8. Proposed Rule 11.12(a) describes a proposed CLE requirement, but fails to set forth how many hours per year of CLE would be required. It is understood that the Office would prefer to require CLE "from time-to-time" every one to three years and in totally undefined quantities, but the CLE requirements in states (which the Office appears to be emulating) do not function in that manner. State bars that require CLE set forth a specific yearly requirement so that the attorneys are aware of what is required and can plan accordingly. The Office's approach to CLE appears to be based on the whim of the USPTO Director since the Director determines not only if CLE is required during any given fiscal year, but how much CLE is required and when CLE will be offered during that fiscal year.

According to the commentary, the Office plans to contact appropriate authorities in the forty states that currently require CLE in an effort to have the states accept the Office's CLE program as meeting the respective state CLE requirement. However, the procedure established by the states is a formal procedure, whereby a certain number of hours of CLE are necessary to satisfy the CLE requirement. If the Office is attempting to imitate state CLE requirements, then the Office's proposed informal approach to the CLE requirement is entirely inconsistent with the formal approach adopted by states. As with state CLE requirements, the licensed attorney should have an understanding of what is expected of that attorney to remain actively registered to practice before the Office.

9. Proposed Rule 11.13(g)(4) is without any apparent logical basis. The proposed rule defines "preapproved sponsor" by exclusion since law firms, professional corporations, and corporate law departments are not eligible to be "preapproved sponsors." Neither the proposed rule nor the commentary provides an explanation for the exclusion. Since the Office must approve of proposed CLE courses, there is no basis for excluding law firms, professional corporations, and corporate law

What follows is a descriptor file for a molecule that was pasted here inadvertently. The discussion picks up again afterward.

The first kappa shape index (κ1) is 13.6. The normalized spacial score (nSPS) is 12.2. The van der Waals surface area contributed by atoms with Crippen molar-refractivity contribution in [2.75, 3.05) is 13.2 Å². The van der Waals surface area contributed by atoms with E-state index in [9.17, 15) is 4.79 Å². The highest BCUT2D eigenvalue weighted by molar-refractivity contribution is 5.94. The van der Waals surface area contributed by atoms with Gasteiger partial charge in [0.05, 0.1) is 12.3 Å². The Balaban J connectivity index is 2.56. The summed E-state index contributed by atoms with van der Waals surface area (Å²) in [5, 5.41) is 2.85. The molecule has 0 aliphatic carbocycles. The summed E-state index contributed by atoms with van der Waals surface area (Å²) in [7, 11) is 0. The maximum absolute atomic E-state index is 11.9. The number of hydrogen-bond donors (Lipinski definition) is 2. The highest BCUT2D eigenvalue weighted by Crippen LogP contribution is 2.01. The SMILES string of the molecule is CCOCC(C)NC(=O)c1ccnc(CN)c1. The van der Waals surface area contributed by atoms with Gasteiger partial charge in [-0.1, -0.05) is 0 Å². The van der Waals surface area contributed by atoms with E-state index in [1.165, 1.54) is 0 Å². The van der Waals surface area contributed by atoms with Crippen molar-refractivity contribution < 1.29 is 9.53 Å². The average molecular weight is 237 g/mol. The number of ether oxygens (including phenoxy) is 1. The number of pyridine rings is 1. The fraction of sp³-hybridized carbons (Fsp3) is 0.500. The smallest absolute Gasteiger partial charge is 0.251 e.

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departments. All preapproved sponsors would follow the same procedure for obtaining course approval and thus, the exclusion makes no sense.

Numerous law firms currently provide state required CLE. This practice is convenient for firms and attorneys, and it functions as a safeguard by ensuring that the attorneys have met the CLE requirement of the particular state bar. It also permits the CLE to be focused on issues that attorneys may face in their actual practice. Clearly, the ability of a law firm or corporate law department to provide CLE, with the protection that the CLE must be approved by the Office just as it must already be approved by the subject state bar, is practical, logical, and indispensable.

10. Proposed Rule 11.16 appears unnecessary and overreaching. The basis for providing the OED Director and staff with the authorization to examine an attorney's or agent's financial books and records maintained by or for the attorney or agent or the law firm for practice before the Office in proposed Rule 11.22(k) is understood since such examination may be necessary during the course of an investigation. On the other hand, the basis for such authorization in the absence of any safeguards or any investigation, or other reason for the intrusion into the confidential financial records of an attorney, agent, or law firm and their clients, potentially interfering with the clients' ability to preserve their attorney-client privilege, is not understood. The commentary fails to indicate the source of proposed Rule 11.16 and fails to provide any reason for the rule.

11. Proposed Rule 11.220) is overreaching. Contact by the Office to a non-complaining client could destroy a client-attorney/agent relationship even if the attorney or agent is found innocent of ethical misconduct. There is simply no reason to contact a non-complaining client. If the noncomplaining client had evidence of ethical misconduct, then it is highly unlikely that the client would (1) be a non-complaining client, and (2) be a client of the attorney or agent under investigation at all.